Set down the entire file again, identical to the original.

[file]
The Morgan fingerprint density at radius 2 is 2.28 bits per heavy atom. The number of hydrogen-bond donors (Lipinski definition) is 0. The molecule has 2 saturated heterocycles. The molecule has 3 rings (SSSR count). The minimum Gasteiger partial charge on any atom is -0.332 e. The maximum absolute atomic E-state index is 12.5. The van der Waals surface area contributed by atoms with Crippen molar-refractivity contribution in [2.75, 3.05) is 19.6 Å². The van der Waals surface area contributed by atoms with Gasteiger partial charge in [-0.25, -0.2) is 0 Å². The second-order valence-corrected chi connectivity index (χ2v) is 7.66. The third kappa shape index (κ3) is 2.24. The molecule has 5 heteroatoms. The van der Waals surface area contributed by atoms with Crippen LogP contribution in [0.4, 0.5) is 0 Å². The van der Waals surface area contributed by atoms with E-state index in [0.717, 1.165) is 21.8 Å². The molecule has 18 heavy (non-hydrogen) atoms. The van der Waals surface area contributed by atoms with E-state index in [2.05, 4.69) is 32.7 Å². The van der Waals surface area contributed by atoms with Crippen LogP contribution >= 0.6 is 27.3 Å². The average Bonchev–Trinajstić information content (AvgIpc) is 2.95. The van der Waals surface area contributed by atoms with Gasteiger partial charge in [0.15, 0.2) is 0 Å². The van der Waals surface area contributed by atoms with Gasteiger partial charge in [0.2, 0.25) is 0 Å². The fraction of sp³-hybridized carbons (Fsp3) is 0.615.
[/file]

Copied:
The Morgan fingerprint density at radius 2 is 2.28 bits per heavy atom. The number of hydrogen-bond donors (Lipinski definition) is 0. The molecule has 2 saturated heterocycles. The molecule has 3 rings (SSSR count). The minimum Gasteiger partial charge on any atom is -0.332 e. The maximum absolute atomic E-state index is 12.5. The van der Waals surface area contributed by atoms with Crippen molar-refractivity contribution in [2.75, 3.05) is 19.6 Å². The van der Waals surface area contributed by atoms with Gasteiger partial charge in [-0.25, -0.2) is 0 Å². The second-order valence-corrected chi connectivity index (χ2v) is 7.66. The third kappa shape index (κ3) is 2.24. The molecule has 5 heteroatoms. The van der Waals surface area contributed by atoms with Crippen LogP contribution in [0.4, 0.5) is 0 Å². The van der Waals surface area contributed by atoms with E-state index in [0.717, 1.165) is 21.8 Å². The molecule has 18 heavy (non-hydrogen) atoms. The van der Waals surface area contributed by atoms with E-state index in [2.05, 4.69) is 32.7 Å². The van der Waals surface area contributed by atoms with Crippen LogP contribution >= 0.6 is 27.3 Å². The average Bonchev–Trinajstić information content (AvgIpc) is 2.95. The van der Waals surface area contributed by atoms with Gasteiger partial charge in [0.15, 0.2) is 0 Å². The van der Waals surface area contributed by atoms with Gasteiger partial charge in [0.2, 0.25) is 0 Å². The fraction of sp³-hybridized carbons (Fsp3) is 0.615.